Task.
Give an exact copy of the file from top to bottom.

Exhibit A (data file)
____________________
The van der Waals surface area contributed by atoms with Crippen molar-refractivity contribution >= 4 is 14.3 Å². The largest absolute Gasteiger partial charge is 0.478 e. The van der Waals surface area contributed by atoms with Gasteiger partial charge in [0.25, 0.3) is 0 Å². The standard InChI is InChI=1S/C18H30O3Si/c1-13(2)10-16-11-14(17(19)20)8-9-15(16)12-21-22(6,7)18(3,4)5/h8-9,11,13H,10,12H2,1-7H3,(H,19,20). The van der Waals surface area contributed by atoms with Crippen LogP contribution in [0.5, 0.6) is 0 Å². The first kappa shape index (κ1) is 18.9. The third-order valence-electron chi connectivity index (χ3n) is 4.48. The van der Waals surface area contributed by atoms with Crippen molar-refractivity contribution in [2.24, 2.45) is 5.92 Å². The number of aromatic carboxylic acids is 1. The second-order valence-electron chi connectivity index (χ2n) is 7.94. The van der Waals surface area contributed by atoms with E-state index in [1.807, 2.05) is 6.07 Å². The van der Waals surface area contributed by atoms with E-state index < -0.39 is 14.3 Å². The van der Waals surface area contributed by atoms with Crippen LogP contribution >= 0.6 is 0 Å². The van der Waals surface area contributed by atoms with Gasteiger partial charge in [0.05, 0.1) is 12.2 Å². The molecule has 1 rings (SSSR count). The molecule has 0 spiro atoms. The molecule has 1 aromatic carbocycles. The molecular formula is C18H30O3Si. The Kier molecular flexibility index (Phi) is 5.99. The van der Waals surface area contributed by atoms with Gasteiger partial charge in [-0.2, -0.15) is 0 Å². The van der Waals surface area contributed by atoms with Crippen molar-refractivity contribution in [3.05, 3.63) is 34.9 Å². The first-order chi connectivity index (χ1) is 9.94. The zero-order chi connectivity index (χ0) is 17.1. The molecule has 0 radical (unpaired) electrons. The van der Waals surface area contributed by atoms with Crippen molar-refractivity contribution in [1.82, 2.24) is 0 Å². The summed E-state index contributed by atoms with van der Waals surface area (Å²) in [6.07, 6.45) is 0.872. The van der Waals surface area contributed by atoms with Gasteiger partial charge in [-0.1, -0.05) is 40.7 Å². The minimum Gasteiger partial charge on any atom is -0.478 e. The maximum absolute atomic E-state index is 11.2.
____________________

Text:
The van der Waals surface area contributed by atoms with Crippen molar-refractivity contribution >= 4 is 14.3 Å². The largest absolute Gasteiger partial charge is 0.478 e. The van der Waals surface area contributed by atoms with Gasteiger partial charge in [0.25, 0.3) is 0 Å². The standard InChI is InChI=1S/C18H30O3Si/c1-13(2)10-16-11-14(17(19)20)8-9-15(16)12-21-22(6,7)18(3,4)5/h8-9,11,13H,10,12H2,1-7H3,(H,19,20). The van der Waals surface area contributed by atoms with Crippen LogP contribution in [0.5, 0.6) is 0 Å². The first kappa shape index (κ1) is 18.9. The third-order valence-electron chi connectivity index (χ3n) is 4.48. The van der Waals surface area contributed by atoms with Crippen molar-refractivity contribution in [2.24, 2.45) is 5.92 Å². The number of aromatic carboxylic acids is 1. The second-order valence-electron chi connectivity index (χ2n) is 7.94. The van der Waals surface area contributed by atoms with E-state index in [1.807, 2.05) is 6.07 Å². The van der Waals surface area contributed by atoms with E-state index < -0.39 is 14.3 Å². The van der Waals surface area contributed by atoms with Crippen LogP contribution >= 0.6 is 0 Å². The van der Waals surface area contributed by atoms with Gasteiger partial charge in [0.05, 0.1) is 12.2 Å². The molecule has 1 rings (SSSR count). The molecule has 0 spiro atoms. The molecule has 1 aromatic carbocycles. The molecular formula is C18H30O3Si. The Kier molecular flexibility index (Phi) is 5.99. The van der Waals surface area contributed by atoms with Gasteiger partial charge in [-0.2, -0.15) is 0 Å². The van der Waals surface area contributed by atoms with Crippen molar-refractivity contribution in [3.05, 3.63) is 34.9 Å². The first-order chi connectivity index (χ1) is 9.94. The zero-order chi connectivity index (χ0) is 17.1. The molecule has 0 radical (unpaired) electrons. The van der Waals surface area contributed by atoms with Crippen molar-refractivity contribution in [1.82, 2.24) is 0 Å². The summed E-state index contributed by atoms with van der Waals surface area (Å²) in [6.07, 6.45) is 0.872. The van der Waals surface area contributed by atoms with Gasteiger partial charge in [-0.1, -0.05) is 40.7 Å². The minimum Gasteiger partial charge on any atom is -0.478 e. The maximum absolute atomic E-state index is 11.2.